Dr. Neil Narang is Research Director at the Institute on Global Conflict and Cooperation and Associate Professor in the Department of Political Science at the University of California, Santa Barbara.
Despite an ongoing policy debate within the United States about the value of alliances, research suggests that the complex network of security relationships that the United States and other major patrons have established since the end of World War II have important and understudied implications for a wide range of bargaining and cooperation dynamics. To tackle this pressing policy problem, this project delves into the strategic behavior of states in alliances with nuclear security guarantors or patrons. It asks two main questions. First, how do nuclear umbrellas produce risky security outcomes – namely, moral hazard – through which client states might recklessly entrap nuclear patrons into military engagement with adversaries? And second, how can nuclear patrons design alliances to induce restraint among client states, prevent these risky outcomes, and yield positive dividends for the international system? To explore these questions, we pursue three lines of inquiry. First, we develop a new theoretical framework that explores the duality of nuclear umbrellas – their burdens and their benefits. Second, we employ a series of large-n statistical tests exploring the relationship of the United States and other patron states with their various treaty allies and adversaries over time. Third, we examine this logic and mechanisms for both recklessness and restraint through a series of in-depth case studies, including Taiwan and NATO. Dr. Narang will conclude with valuable insights and recommendations for policymakers focused on grand strategy and the broad network of U.S. alliances.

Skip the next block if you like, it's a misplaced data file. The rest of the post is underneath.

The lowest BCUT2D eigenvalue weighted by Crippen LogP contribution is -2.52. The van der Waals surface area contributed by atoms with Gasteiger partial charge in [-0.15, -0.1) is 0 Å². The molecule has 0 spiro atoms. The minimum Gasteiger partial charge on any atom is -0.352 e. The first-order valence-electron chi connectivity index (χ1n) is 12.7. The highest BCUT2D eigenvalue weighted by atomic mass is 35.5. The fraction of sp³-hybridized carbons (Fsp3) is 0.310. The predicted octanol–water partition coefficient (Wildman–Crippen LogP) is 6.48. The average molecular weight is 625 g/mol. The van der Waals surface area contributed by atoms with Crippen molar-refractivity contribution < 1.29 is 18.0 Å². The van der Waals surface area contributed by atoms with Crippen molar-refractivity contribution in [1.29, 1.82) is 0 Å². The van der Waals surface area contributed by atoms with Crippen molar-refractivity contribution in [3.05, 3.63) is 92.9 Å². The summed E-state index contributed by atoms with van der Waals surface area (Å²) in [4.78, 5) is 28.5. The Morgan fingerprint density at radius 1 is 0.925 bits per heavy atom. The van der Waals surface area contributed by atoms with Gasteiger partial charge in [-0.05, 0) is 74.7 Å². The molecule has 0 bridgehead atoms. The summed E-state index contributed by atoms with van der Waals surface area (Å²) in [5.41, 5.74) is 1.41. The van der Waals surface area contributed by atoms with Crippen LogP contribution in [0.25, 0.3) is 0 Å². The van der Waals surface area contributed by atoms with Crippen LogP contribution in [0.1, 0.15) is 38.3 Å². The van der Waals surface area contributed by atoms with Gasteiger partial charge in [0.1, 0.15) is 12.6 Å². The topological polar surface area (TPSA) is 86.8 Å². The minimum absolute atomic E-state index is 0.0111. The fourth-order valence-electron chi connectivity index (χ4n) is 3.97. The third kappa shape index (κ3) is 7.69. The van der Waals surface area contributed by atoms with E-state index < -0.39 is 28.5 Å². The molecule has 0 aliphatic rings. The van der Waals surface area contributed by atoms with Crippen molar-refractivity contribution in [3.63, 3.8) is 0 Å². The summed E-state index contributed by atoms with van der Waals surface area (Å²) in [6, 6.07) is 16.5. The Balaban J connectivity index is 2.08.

Dr. Neil Narang is Research Director at the Institute on Global Conflict and Cooperation and Associate Professor in the Department of Political Science at the University of California, Santa Barbara. He currently serves as Advisor to the Director of the Los Alamos National Laboratory's Strategic Resilience Initiative, and he previously served as a Senior Advisor in the Office of the Secretary of Defense for Policy on a Council on Foreign Relations International Affairs Fellow. His research primarily focuses on international security, conflict management and peacebuilding, and the relationship between international institutions and conflict. He is the editor of the books Emerging Technologies and International Stability (2021) and Nuclear Posture and Nonproliferation Policy: Causes and Consequences for the Spread of Nuclear Weapons (2015), and his articles have appeared in the Journal of Politics, International Studies Quarterly, Journal of Conflict Resolution among others. He received his Ph.D. in political science from UC San Diego and he holds a B.A. in molecular cell biology and political science from the University of California, Berkeley. He has been a fellow at the University of Pennsylvania’s Browne Center for International Politics, a nonproliferation policy fellow at the Los Alamos National Laboratory, and a junior faculty fellow at Stanford University’s Center for International Security and Cooperation.